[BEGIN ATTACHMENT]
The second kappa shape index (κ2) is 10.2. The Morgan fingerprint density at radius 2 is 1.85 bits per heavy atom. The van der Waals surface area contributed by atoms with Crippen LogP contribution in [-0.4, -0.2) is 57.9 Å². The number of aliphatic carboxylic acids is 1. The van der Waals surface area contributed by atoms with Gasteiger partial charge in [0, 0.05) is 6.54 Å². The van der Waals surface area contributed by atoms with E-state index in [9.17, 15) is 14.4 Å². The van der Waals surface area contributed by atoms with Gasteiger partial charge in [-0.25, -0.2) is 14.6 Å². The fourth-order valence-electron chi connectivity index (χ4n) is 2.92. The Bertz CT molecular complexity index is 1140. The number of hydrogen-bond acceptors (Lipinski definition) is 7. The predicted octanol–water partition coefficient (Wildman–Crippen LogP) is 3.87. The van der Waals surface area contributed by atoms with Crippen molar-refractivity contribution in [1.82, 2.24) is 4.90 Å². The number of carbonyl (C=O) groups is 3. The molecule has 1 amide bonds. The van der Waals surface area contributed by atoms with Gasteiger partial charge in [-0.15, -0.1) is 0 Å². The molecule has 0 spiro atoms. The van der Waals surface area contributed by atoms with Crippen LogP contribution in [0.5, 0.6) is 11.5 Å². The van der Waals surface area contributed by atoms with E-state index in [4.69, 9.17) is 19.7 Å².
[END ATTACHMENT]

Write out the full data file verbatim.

The second kappa shape index (κ2) is 10.2. The Morgan fingerprint density at radius 2 is 1.85 bits per heavy atom. The van der Waals surface area contributed by atoms with Crippen LogP contribution in [-0.4, -0.2) is 57.9 Å². The number of aliphatic carboxylic acids is 1. The van der Waals surface area contributed by atoms with Gasteiger partial charge in [0, 0.05) is 6.54 Å². The van der Waals surface area contributed by atoms with E-state index in [9.17, 15) is 14.4 Å². The van der Waals surface area contributed by atoms with Gasteiger partial charge in [-0.25, -0.2) is 14.6 Å². The fourth-order valence-electron chi connectivity index (χ4n) is 2.92. The Bertz CT molecular complexity index is 1140. The number of hydrogen-bond acceptors (Lipinski definition) is 7. The predicted octanol–water partition coefficient (Wildman–Crippen LogP) is 3.87. The van der Waals surface area contributed by atoms with Crippen molar-refractivity contribution in [1.82, 2.24) is 4.90 Å². The number of carbonyl (C=O) groups is 3. The molecule has 1 amide bonds. The van der Waals surface area contributed by atoms with Gasteiger partial charge in [-0.15, -0.1) is 0 Å². The molecule has 0 spiro atoms. The van der Waals surface area contributed by atoms with Crippen LogP contribution in [0.5, 0.6) is 11.5 Å². The van der Waals surface area contributed by atoms with E-state index in [4.69, 9.17) is 19.7 Å².